Last week, the B.C. Coroners Service said 1,202 people have died of fatal overdoses so far this year, compared to just 983 deaths in all of 2019. The death toll in B.C. in September was more than double the 60 fatalities recorded in the same month last year.

Preliminary data from Ontario also show that the number of confirmed and probable deaths from opioid-related causes has increased by almost 50 per cent, from 148 deaths in January to 220 deaths in May.

A drug user at a safe injection site in Vancouver on March 27, 2018. (Tina Lovgreen/CBC)

Alberta also experienced a dramatic increase in opioid-related deaths in the three-month period from April to June 2020 — 302 deaths, up from the previously recorded high of 211 deaths in a three-month period in 2018.

PHAC heard from frontline workers who said that, because of social restrictions, many more people have been using opioids alone, “decreasing the chance of intervention if they overdose and contributing to the increase in overdose-related fatalities.”

Physical distancing measures at safe-consumption sites designed to prevent the spread of COVID-19 also resulted in more opioid-related deaths.

At least one supervised consumption site in Ottawa did away with physical distancing measures after several clients overdosed while waiting in line to get in.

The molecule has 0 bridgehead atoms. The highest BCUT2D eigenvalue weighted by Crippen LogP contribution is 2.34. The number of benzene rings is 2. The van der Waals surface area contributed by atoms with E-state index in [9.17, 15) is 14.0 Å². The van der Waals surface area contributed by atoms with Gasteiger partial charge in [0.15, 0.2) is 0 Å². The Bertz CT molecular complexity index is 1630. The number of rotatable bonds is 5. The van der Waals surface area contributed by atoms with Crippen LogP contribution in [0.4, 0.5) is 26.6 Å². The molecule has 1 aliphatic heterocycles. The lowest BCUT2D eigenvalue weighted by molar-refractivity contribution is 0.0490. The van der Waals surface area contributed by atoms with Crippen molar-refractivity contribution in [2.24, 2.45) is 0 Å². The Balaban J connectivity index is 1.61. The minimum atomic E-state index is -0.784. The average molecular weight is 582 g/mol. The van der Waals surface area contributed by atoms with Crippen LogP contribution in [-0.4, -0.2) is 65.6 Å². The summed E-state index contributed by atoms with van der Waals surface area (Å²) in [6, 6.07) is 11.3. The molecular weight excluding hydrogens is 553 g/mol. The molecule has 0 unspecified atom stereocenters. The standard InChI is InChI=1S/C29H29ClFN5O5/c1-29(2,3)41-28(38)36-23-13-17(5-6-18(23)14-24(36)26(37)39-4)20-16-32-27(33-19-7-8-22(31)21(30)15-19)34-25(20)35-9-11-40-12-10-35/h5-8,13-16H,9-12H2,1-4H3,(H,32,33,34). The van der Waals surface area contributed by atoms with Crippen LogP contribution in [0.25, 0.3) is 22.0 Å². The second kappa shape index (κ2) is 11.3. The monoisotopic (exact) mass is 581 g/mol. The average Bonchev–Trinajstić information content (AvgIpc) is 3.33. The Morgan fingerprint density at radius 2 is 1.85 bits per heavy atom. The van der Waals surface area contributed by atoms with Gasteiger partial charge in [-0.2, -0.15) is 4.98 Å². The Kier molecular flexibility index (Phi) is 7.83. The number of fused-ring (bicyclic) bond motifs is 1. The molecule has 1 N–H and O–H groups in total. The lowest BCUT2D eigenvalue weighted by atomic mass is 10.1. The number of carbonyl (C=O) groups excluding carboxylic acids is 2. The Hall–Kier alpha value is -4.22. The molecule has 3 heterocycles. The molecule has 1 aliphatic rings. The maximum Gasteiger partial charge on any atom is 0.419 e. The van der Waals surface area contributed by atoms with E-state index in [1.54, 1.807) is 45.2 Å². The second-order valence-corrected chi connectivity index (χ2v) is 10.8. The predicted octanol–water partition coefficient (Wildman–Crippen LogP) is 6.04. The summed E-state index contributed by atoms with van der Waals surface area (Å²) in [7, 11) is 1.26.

We’re drinking and smoking more, moving less

Meanwhile, many Canadians have increased their use of alcohol, cannabis and tobacco during this pandemic.

By early summer, based on surveys by Statistics Canada, alcohol consumption was up 19 per cent, cannabis use jumped 8.3 per cent and tobacco smoking rates were up by 3.9 per cent over pre-pandemic levels.

CBC North has documented a surge in alcohol and substance abuse in Canada’s northern territories thanks in part to more bootlegging and access to cash through the Canadian emergency relief benefit (CERB) and other relief supports.

WATCH: Dr Theresa Tam says pandemic exposed existing inequities in Canadian society

Canada’s Chief Public Health Officer Theresa Tam says some groups in Canada have been disproportionately affected by the COVID-19 pandemic.  1:11

The pandemic and its resulting restrictions on social and economic life have had a lasting impact on mental health.

PHAC found that, due to shelter-in-place restrictions, more women have had to stay with abusive partners and LGBTQ kids have been confined to homes with homophobic and transphobic parents and caregivers.

Child welfare agencies are reporting a drop in abuse or neglect reports — but they fear it’s because fewer cases are being reported now that more school-age children are stuck at home without access to school or sports.